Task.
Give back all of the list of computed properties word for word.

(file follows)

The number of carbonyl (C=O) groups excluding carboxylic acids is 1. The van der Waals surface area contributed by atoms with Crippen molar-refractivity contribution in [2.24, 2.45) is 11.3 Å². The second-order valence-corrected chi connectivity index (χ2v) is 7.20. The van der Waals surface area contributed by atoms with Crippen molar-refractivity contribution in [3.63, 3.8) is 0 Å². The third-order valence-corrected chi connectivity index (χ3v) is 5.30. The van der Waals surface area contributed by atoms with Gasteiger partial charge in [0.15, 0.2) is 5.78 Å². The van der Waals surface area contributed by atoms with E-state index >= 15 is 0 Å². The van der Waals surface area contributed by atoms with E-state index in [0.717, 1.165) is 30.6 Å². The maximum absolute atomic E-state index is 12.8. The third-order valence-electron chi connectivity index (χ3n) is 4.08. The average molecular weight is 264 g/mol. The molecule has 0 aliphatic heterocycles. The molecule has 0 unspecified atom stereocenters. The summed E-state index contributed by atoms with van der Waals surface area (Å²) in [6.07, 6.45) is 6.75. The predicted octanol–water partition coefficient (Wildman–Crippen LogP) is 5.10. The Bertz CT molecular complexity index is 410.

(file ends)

The number of carbonyl (C=O) groups excluding carboxylic acids is 1. The van der Waals surface area contributed by atoms with Crippen molar-refractivity contribution in [2.24, 2.45) is 11.3 Å². The second-order valence-corrected chi connectivity index (χ2v) is 7.20. The van der Waals surface area contributed by atoms with Crippen molar-refractivity contribution in [3.63, 3.8) is 0 Å². The third-order valence-corrected chi connectivity index (χ3v) is 5.30. The van der Waals surface area contributed by atoms with Gasteiger partial charge in [0.15, 0.2) is 5.78 Å². The van der Waals surface area contributed by atoms with E-state index >= 15 is 0 Å². The van der Waals surface area contributed by atoms with E-state index in [0.717, 1.165) is 30.6 Å². The maximum absolute atomic E-state index is 12.8. The third-order valence-electron chi connectivity index (χ3n) is 4.08. The average molecular weight is 264 g/mol. The molecule has 0 aliphatic heterocycles. The molecule has 0 unspecified atom stereocenters. The summed E-state index contributed by atoms with van der Waals surface area (Å²) in [6.07, 6.45) is 6.75. The predicted octanol–water partition coefficient (Wildman–Crippen LogP) is 5.10. The Bertz CT molecular complexity index is 410.